A fast-growing, locally based business that gets people into new houses has a new home of its own. But it’s not in Fayetteville. According to the Triangle Business Journal (TBJ), Fayetteville-based McKee Homes moved its headquarters from its Hay Street location to the 17-story Captrust building in the North Hills section of Raleigh earlier this month. The homebuilding company had been based in Fayetteville since it was formed in 2010 by brothers Pat and Mike McKee.
In the July 16 TBJ article, company president Trish Hanchette said the decision to relocate was based on Raleigh’s status as McKee’s top market. Convenience also was a factor, Hanchette said, noting that all of the company’s leadership team live in Raleigh.
McKee operates exclusively in North Carolina where, in addition to Raleigh, it serves markets in the Fayetteville-Moore County and Wilmington-Brunswick County areas. The company, which has 71 employees, was based at 109 Hay Street, adjacent to Market Square. Although the headquarters operations have moved, McKee will still have a physical presence in Fayetteville.
“Fayetteville is where McKee Homes began over 10 years ago,” the spokesperson said. “We actually just finished a renovation of our Fayetteville Design Studio.”
The studio (also at 109 Hay Street) gives customers the opportunity to personalize their homes, according to McKee’s website.
Hanchette told the TBJ that even before the pandemic, the company had a hybrid work environment, with employees working remotely from London and Germany. She said that while McKee will continue that model, the company has established regular office days “so we could get that innovative thinking platform and people working together face-to-face."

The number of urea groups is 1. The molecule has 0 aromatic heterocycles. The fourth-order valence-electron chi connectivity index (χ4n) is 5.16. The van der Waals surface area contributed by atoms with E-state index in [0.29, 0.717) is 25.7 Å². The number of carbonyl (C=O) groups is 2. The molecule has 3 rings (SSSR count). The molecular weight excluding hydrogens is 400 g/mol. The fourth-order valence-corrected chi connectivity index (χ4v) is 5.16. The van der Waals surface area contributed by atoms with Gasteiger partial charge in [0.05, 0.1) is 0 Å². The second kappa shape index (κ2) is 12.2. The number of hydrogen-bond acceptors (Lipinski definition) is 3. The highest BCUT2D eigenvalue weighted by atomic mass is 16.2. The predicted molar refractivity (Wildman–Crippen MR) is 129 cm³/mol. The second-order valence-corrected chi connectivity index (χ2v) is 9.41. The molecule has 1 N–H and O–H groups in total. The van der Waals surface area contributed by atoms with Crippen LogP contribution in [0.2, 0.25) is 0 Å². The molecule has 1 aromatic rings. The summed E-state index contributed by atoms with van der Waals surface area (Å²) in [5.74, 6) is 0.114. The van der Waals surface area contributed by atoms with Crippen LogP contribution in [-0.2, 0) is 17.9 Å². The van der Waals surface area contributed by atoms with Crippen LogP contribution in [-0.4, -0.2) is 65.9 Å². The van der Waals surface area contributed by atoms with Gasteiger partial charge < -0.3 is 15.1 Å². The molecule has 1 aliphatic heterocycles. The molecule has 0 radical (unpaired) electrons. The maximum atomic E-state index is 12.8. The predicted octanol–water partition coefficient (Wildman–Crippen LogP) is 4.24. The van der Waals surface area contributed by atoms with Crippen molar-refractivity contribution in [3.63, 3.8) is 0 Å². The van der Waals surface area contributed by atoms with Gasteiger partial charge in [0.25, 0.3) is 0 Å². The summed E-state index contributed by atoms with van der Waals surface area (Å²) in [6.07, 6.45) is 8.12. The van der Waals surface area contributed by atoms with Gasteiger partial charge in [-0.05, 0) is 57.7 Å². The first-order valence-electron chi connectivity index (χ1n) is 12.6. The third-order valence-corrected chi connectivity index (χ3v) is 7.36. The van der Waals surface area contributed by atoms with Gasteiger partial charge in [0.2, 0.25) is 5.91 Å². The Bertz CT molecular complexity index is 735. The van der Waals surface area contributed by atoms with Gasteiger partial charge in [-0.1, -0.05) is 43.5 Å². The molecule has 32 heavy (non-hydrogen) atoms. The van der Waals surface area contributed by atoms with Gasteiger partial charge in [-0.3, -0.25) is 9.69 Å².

“All of our associates who were based in Fayetteville are now coming into the new Raleigh office and working a hybrid schedule or are continuing to work remotely,” a company spokesperson told the Fayetteville Business Journal on Tuesday.
The McKee brothers both had previous experience in construction when they decided to form their own homebuilding and development company. Pat’s wife, Julie Russo, left the teaching field in 2012 to help with day-to-day management of the company. She is also a co-owner.
The three owners are always involved in the business, the spokesperson said, but the day-to-day management resides with Hanchette and the leadership team.
The movie comes amid an unanticipated surge in home sales. When COVID first emerged, many analysts predicted the housing market would take a big hit. But after a few rough months in the pandemic’s early days, the market roared back and has remained red hot, with the greatest challenge a shortage of homes for sale rather than a lack of interested buyers.
In addition to single-family homes, McKee also builds townhomes, popular options for retirees and others perhaps looking to downsize. The high cost of land in many North Carolina markets also has increased the demand for townhomes.
“We do townhomes in the Southern Pines market, the Pinehurst market and in Raleigh today,” Hanchette told the Greater Wilmington Business Journal in March. “We're definitely looking to expand our townhome footprint in all of our markets.”
In 2020, McKee closed on 333 homes statewide, eclipsing its goal of 20% year-over-year growth. Year-to-date closings this year are currently at 198.
“We are on pace to meet our projected plan of 385,” the spokesperson said.
Raleigh may be a better choice for McKee’s headquarters, but the company is staying busy building homes in the Fayetteville market, which also has felt the double-whammy of high demand and low inventory.
McKee currently is developing homes in four communities in the region -- Bedford, Anderson Creek Club, Oakmont and Elliot Farms.
“We have several new communities in the pipeline with roughly 400 additional homesites within the next 12-18 months in the Fayetteville region,” the spokesperson said.
Company officials credit McKee’s success to its exclusive focus on North Carolina and engaging with the communities it serves, including supporting a variety of charitable causes. After the McKees’ father died in 2010 from complications of Alzheimer’s, the Joe McKee Memorial Alzheimer’s Fund was established and is funded by a portion of every sale.
McKee Homes is participating in the Walk to End Alzheimers in October, and the Fayetteville team has already raised $10,225, just shy of its $10,500 goal.